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On Tue, May 12, 2015 at 06:28:22PM -0700, Josh Haberman wrote:
> Short question: what is the rationale for Lua loading C
> extensions as RTLD_LOCAL by default?

Because the alternative is even worse. With RTLD_GLOBAL unrelated modules
could (and would) cause symbol conflicts, either because they didn't
properly define the scope of internal functions, or because libraries that
they depend on had conflicting symbols. Using a default of RTLD_LOCAL is the
safest, sanest approach. If you _know_ there won't be conflicts, you can
explicitly load modules using RTLD_GLOBAL.

See my specific comments inline. But, quickly, I would use package.preload
to solve this.

  local lib_A --> XXX: not sure if we need to anchor the reference
  package.preload["A"] = function ()
    local path = assert(package.searchpath("A", package.cpath))
    lib_A = assert(package.loadlib(path, "*")) --> load global
    local luaopen_A = assert(package.loadlib(path, "luaopen_A"))
    return assert(luaopen_A("A", path))

  package.preload["B"] = function ()
    local path = assert(package.searchpath("B", package.cpath))
    local luaopen_B = assert(package.loadlib(path, "luaopen_B"))
    return assert(luaopen_B("B", path))

  package.preload["C"] = function ()
    local path = assert(package.searchpath("C", package.cpath))
    local luaopen_C = assert(package.loadlib(path, "luaopen_C"))
    return assert(luaopen_C("C", path))

> Long story: I have several C extensions with dependencies
> between them.
>          +---+
>      +-->| A |<--+
>      |   +---+   |
>      |           |
>    +---+       +---+
>    | B |       | C |
>    +---+       +---+
> These dependencies are C-level dependencies; ie. A contains
> a C function foo() that B and C call.
> Now I could tell the linker about these dependencies when
> I compile these modules.  That would make the OS aware of
> these dependencies, and make it automatically load A when
> B or C are loaded.
> But this approach has a couple downsides:
> 1. Users now need to set both LUA_CPATH *and* LD_LIBRARY_PATH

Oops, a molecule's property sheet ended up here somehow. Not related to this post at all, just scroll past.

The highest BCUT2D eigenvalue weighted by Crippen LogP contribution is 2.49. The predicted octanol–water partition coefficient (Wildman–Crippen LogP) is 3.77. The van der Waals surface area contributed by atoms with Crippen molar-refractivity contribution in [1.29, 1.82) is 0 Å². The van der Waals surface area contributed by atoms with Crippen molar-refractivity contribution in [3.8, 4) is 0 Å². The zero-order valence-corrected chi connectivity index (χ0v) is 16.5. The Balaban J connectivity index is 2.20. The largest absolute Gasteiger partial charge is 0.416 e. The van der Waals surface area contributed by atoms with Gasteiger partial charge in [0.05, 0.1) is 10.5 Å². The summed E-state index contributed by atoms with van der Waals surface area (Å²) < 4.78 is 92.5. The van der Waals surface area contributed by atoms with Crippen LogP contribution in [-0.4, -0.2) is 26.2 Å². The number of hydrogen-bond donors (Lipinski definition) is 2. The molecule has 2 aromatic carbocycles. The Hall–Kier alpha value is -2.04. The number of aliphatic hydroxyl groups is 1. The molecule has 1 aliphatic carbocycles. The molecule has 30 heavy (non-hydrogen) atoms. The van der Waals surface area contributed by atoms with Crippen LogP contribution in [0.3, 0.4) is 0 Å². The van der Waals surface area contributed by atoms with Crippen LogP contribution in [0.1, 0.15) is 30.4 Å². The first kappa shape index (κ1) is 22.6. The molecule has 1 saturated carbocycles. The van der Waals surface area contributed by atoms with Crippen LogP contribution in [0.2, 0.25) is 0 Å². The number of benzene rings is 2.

>    correctly.  Kind of a big pain, especially since the two
>    have different failures modes so it's not immediately
>    obvious which one you got wrong.  Also, the LD_LIBRARY_PATH
>    part is inherently OS-specific, and is different on OS X.

Not if you use rpath. Both ELF and Mach-O support embedding a directory name
in the module for use when searching for the dependency. (For Mach-O you
also need to use otool(3) on the dependency.) Alternatively, just also
install the module in the normal library path, e.g.

In any event, I'm not sure this strategy would work. The loader may end up
installing the module twice. The glibc ELF loader, IIRC, indexes libraries
by path name. If the path name is the same, a library will only get loaded
once, no matter how many times it's listed as a dependency or loaded with
dlopen. If the path is different it'll be re-loaded.

> 2. If the user wants to install your library, they will expect
>    to *not* have to set LD_LIBRARY_PATH, so you have to install
>    into /usr/lib or /usr/local/lib, and give it an soname that
>    won't conflict with anything else on the system.  But this
>    is a little weird, because the library isn't intended to
>    be used from C, it's *only* intended to be loaded by Lua.

Again, you would simply embed the direcory path for A within module's B and
C using the widely supported rpath linker support.
> What I wish I could do is guarantee, from Lua, that A is always
> loaded before B or C.  This is easy to do with some trivial
> wrappers:

> -- b.lua
> import("a")
> return import("b_cext")
> -- c.lua
> import("a")
> return import("c_cext")
> This would be a really nice solution that solves both of the
> above problems.  But unfortunately it is not possible because
> require() loads C libraries with RTLD_LOCAL.  That means that
> the symbols loaded in A are not available to be linked against
> from B or C.
> Any thoughts or workarounds?

The solution I gave above should implement precisely this. However, it
requires Lua 5.2+.

Lua 5.1 has no way to specify symbol visiblity. Furthermore, Lua 5.1 doesn't
pass the path name to the loaded module the way Lua 5.2 does. But most
platforms (notably not AIX, but including OS X and every ELF-based platform
I've tested) support dladdr(3). The A module can use dladdr and dlopen to
upgrade it's visibility instead of relying on loadlib(path, "*"). I use the
following trick in a Lua-Perl module at work to export the Perl XS API so
that Perl code can load other Perl modules.

  #include <dlfcn.h>

  int luaopen_A(lua_State *L) {

    if (!dladdr(&luaopen_A, &info) || !info.dli_fname)
      return luaL_error(L, "unable to locate path");

    if (!dlopen(info.dli_fname, RTLD_GLOBAL|RTLD_NOW|RTLD_NOLOAD))
      return luaL_error(L, "unable to export symbols");

    // normal module loading stuff

Full disclosure: I've used dladdr+dlopen to pin a module in memory so that
it can't be unloaded, and I know it works on Linux glibc, Linux musl, OS X,
FreeBSD, NetBSD, OpenBSD, and Solaris. For example, if I've installed local
functions as callbacks with OpenSSL, I have to make sure the module is never
unloaded. However, I've only ever tested the visibility hack on Linux and
maybe OS X. I don't think RTLD_NOLOAD is needed, but it's a good way to be
sure that we're definitely only reloading ourselves.